The “Senior Tourism Initiative” was launched in 2012 as a pilot initiative to define the framework conditions to enhance senior citizens’ travel in Europe. The other significant project with the objective of promoting and facilitating senior tourism in Europe is ESCAPE, financed by the European Commission through the programme “Facilitating transnational low season tourism exchanges in Europe encouraging Senior Citizens to travel”.
According to the survey conducted within ESCAPE, European older tourists prefer to travel with a partner, with relatives or family members, as well as in groups with people they know. On average, they have a budget up to USD 110 a day, and prefer to take 4 to 7 nights breaks, and also to extend the length up to 13 nights. They prefer to travel in summer and spring; they tend to be quite autonomous in planning and managing their travels, opting less frequently for all-inclusive packages, preferring to organize their holidays individually. Their preferred themes are nature and culture.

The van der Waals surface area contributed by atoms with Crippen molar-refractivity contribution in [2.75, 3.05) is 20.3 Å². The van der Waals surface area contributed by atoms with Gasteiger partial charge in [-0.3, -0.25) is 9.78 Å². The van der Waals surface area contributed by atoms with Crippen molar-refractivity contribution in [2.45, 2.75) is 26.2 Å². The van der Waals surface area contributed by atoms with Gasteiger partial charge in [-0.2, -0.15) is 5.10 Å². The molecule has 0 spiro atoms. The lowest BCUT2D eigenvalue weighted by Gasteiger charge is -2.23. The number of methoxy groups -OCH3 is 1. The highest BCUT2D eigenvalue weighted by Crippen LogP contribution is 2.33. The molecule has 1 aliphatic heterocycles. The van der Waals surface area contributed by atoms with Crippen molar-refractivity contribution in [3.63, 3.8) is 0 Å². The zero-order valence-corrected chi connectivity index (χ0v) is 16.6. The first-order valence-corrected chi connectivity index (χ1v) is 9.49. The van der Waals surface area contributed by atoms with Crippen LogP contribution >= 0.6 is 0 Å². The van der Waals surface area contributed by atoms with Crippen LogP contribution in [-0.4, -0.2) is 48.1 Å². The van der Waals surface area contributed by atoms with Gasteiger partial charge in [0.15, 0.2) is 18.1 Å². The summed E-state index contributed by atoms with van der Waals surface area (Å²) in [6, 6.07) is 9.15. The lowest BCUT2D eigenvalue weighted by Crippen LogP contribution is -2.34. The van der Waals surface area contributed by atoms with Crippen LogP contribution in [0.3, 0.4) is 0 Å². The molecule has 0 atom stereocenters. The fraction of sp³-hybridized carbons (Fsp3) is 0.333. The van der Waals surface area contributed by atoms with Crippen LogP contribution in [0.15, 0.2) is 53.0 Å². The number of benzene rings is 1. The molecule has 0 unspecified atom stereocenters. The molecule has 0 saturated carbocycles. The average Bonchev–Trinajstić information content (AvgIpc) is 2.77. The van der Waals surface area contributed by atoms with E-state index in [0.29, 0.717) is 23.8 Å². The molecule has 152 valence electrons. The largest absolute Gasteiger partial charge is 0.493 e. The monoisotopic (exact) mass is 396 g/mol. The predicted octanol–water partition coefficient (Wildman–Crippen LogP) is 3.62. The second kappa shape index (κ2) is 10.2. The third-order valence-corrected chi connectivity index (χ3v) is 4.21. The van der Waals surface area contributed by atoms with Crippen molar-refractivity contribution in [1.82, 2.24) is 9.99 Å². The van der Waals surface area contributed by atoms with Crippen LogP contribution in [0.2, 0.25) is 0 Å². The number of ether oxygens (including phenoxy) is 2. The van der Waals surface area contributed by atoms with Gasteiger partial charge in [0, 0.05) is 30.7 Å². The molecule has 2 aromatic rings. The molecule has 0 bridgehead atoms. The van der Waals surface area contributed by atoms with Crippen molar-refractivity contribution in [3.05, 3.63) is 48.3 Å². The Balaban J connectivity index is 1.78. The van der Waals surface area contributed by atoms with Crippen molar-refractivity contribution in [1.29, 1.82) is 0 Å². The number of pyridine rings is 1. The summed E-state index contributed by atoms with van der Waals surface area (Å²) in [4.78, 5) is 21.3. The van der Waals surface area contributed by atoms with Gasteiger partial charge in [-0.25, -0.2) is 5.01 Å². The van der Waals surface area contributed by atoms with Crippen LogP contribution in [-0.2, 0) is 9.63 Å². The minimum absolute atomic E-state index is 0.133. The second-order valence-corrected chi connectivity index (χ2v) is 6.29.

Similar results are revealed by the American Association of Retired People (AARP): according to them, the 50+ population made up 45 percent of the US population in 2014. There are around 76.4 million Baby Boomers (born from 1946 to1964) in the US says AARP, and they will take an average of four to five trips in 2015.
The 50+ travellers are looking to mainly relax and rejuvenate during their travel, and more than half of those surveyed said that they will save more of their money specifically for travel. Also, 97 percent of them will take at least one domestic trip in 2015; 45 percent plan to take at least one international trip, while 23 percent of US baby boomers are planning more international trips in 2015 than 2014.